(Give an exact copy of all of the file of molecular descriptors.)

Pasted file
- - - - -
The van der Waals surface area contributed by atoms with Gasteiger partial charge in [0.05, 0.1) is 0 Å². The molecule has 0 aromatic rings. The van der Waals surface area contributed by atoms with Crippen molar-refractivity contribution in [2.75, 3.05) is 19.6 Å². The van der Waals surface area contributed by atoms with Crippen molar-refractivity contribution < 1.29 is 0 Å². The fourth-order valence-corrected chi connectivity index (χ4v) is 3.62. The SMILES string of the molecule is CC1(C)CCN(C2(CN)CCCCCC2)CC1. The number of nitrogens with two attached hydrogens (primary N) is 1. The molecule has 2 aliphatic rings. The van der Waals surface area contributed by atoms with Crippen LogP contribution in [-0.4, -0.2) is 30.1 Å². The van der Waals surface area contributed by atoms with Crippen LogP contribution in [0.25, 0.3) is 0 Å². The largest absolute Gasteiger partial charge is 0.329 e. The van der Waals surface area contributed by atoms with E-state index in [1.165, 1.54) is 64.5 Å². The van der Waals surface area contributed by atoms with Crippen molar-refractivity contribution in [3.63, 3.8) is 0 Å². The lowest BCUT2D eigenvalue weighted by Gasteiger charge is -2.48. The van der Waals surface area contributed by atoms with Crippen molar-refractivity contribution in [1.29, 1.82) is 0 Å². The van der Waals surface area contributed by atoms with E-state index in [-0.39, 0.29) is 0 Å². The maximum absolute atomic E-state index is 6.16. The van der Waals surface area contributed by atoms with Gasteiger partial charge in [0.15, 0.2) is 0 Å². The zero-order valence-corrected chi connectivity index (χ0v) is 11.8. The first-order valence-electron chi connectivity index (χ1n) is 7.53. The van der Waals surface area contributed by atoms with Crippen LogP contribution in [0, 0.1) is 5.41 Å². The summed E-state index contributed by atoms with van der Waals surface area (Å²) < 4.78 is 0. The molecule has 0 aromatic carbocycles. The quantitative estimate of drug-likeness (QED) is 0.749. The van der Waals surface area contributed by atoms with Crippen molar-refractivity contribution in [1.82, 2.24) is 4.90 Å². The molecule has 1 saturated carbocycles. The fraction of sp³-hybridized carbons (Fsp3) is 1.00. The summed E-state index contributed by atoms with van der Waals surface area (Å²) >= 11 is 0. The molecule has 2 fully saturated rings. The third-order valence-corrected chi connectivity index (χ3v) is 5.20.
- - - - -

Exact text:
The van der Waals surface area contributed by atoms with Gasteiger partial charge in [0.05, 0.1) is 0 Å². The molecule has 0 aromatic rings. The van der Waals surface area contributed by atoms with Crippen molar-refractivity contribution in [2.75, 3.05) is 19.6 Å². The van der Waals surface area contributed by atoms with Crippen molar-refractivity contribution < 1.29 is 0 Å². The fourth-order valence-corrected chi connectivity index (χ4v) is 3.62. The SMILES string of the molecule is CC1(C)CCN(C2(CN)CCCCCC2)CC1. The number of nitrogens with two attached hydrogens (primary N) is 1. The molecule has 2 aliphatic rings. The van der Waals surface area contributed by atoms with Crippen LogP contribution in [-0.4, -0.2) is 30.1 Å². The van der Waals surface area contributed by atoms with Crippen LogP contribution in [0.25, 0.3) is 0 Å². The largest absolute Gasteiger partial charge is 0.329 e. The van der Waals surface area contributed by atoms with E-state index in [1.165, 1.54) is 64.5 Å². The van der Waals surface area contributed by atoms with Crippen molar-refractivity contribution in [3.63, 3.8) is 0 Å². The lowest BCUT2D eigenvalue weighted by Gasteiger charge is -2.48. The van der Waals surface area contributed by atoms with Crippen molar-refractivity contribution in [1.29, 1.82) is 0 Å². The van der Waals surface area contributed by atoms with E-state index in [-0.39, 0.29) is 0 Å². The maximum absolute atomic E-state index is 6.16. The van der Waals surface area contributed by atoms with Gasteiger partial charge in [0.15, 0.2) is 0 Å². The zero-order valence-corrected chi connectivity index (χ0v) is 11.8. The first-order valence-electron chi connectivity index (χ1n) is 7.53. The van der Waals surface area contributed by atoms with Crippen LogP contribution in [0, 0.1) is 5.41 Å². The summed E-state index contributed by atoms with van der Waals surface area (Å²) < 4.78 is 0. The molecule has 0 aromatic carbocycles. The quantitative estimate of drug-likeness (QED) is 0.749. The van der Waals surface area contributed by atoms with Crippen molar-refractivity contribution in [1.82, 2.24) is 4.90 Å². The molecule has 1 saturated carbocycles. The fraction of sp³-hybridized carbons (Fsp3) is 1.00. The summed E-state index contributed by atoms with van der Waals surface area (Å²) >= 11 is 0. The molecule has 2 fully saturated rings. The third-order valence-corrected chi connectivity index (χ3v) is 5.20.